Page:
Alexis Bienvenu

French actors, Italian script – how far can we fall?

Since the announcement of the dissolution of the French National Assembly on 9 June, the French market has seen a sharp fall compared to its European counterparts. From 10-13 June (inclusive) the CAC 40 lost 3.6% versus a fall of 1.4% for the Stoxx Europe 600. In bonds, the France 10-year versus Germany 10-year government bond spread rose by close to 50%, from around 50 to 75 basis points. It is thus back at 2017 levels, which at the time was partly a reflection of concerns about the outcome of the French presidential election. If the France-Germany spread were to widen further, the next point of comparison would be the 2011-2012 euro crisis when worries about the break-up of the eurozone were rife. At the time, Greece had defaulted on debt payments and the National Front (Front National) – the former name of the National Rally (Rassemblement National) – was pushing for France to leave the eurozone.

Can France’s financial position slide further? This is of course impossible to predict, given the wide variety of political scenarios and the potential for short-term market surprises.

Every situation is unique, but history does offer a few examples to help us answer this question. A recent episode that could be compared to the scenario of a protest coalition dominating the French National Assembly can be found in the 2018 situation in Italy, when elections in March of that year failed to provide an overall majority for any single group. The Five Star Movement (M5S) – a group defying classification with its social and sovereign demands – topped the polls with 32% of the votes, whilst the far-right Lega party took 17%. After weeks of negotiations, these two parties formed a coalition, with Giuseppe Conte as Prime Minister. There was a costly economic programme, with the introduction of a “citizens’ income” for low earners, together with tax cuts. The coalition held until August 2019 when Lega head Matteo Salvini walked out, forcing the resignation of the Conte government.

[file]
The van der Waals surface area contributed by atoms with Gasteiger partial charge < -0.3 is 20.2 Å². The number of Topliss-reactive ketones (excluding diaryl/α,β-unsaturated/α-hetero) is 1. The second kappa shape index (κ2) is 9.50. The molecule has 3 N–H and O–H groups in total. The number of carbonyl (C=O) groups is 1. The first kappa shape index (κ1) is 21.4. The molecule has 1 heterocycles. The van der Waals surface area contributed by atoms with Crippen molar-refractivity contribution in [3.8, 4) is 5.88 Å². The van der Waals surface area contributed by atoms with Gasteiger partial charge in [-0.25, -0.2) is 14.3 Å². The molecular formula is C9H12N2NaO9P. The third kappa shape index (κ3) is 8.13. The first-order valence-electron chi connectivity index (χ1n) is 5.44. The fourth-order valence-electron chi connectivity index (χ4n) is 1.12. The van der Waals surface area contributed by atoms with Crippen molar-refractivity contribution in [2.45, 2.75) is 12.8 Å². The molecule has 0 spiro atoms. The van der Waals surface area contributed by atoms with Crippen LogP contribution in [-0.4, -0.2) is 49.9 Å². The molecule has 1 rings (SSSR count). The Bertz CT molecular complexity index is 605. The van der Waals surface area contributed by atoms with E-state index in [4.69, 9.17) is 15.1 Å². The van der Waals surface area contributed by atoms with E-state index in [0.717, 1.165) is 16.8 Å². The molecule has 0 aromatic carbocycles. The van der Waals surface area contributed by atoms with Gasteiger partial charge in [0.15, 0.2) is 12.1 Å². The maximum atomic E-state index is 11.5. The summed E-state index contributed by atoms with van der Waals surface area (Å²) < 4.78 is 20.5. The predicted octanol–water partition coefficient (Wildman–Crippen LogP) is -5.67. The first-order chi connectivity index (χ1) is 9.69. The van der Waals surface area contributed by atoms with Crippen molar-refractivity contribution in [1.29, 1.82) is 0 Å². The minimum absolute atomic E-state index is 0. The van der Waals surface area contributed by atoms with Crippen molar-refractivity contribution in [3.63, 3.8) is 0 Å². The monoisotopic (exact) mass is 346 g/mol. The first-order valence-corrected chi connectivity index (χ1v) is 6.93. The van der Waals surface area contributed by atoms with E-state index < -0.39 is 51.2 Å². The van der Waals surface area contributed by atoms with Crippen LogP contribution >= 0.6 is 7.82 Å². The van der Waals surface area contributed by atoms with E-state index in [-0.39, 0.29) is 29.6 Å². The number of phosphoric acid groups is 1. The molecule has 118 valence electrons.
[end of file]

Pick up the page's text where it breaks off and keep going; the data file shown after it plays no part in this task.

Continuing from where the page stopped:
The reaction of markets was clear-cut – from the announcement of the coalition, the Italian index lost 10% versus the Stoxx 600 European in 6 months. The Italy 10-year versus Germany 10-year spread expanded by around 200 basis points, back to 2013 levels.

What happened next is even more illuminating. Within a year of December 2018, Italian equities had made up the lost ground against European indices. They closed the gap, just before hitting a new crisis with the lockdowns at the start of 2020. Italian government bonds suffered for longer. Whilst the M5S-Lega coalition was in place, the Italy/Germany spread stayed on a high plateau, making the already considerable cost of Italian debt even higher. As soon as the Lega left the coalition, the spread normalised.

Even if not an accurate predictor, these historical events are instructive, as they are based on the same market concerns – the risk of excessive debt. In light of this example, it seems likely that French equities – particularly those with revenue most sensitive to state initiatives – may continue to be penalised for some time if the National Assembly is dominated by protest parties. But the situation could normalise little by little if there is no significant impact on corporate activity. On the other hand, the impact could be harsher and longer-lasting for France’s debt and its ability to finance itself in the future. This will last for at least as long as the dominant political forces are in favour of spending plans that are not fully funded.

The market can easily live with the fact that government policy is not made on the stock market (in the words of de Gaulle). But the Italian episode teaches us that all policies of a highly indebted state inevitably remain dependent on the market, and that this dependency only increases with time. Ignoring this fact means becoming even more dependent in the end.


Final version of 14 June 2024 Alexis Bienvenu, Fund Manager, La Financière de l’Echiquier (LFDE)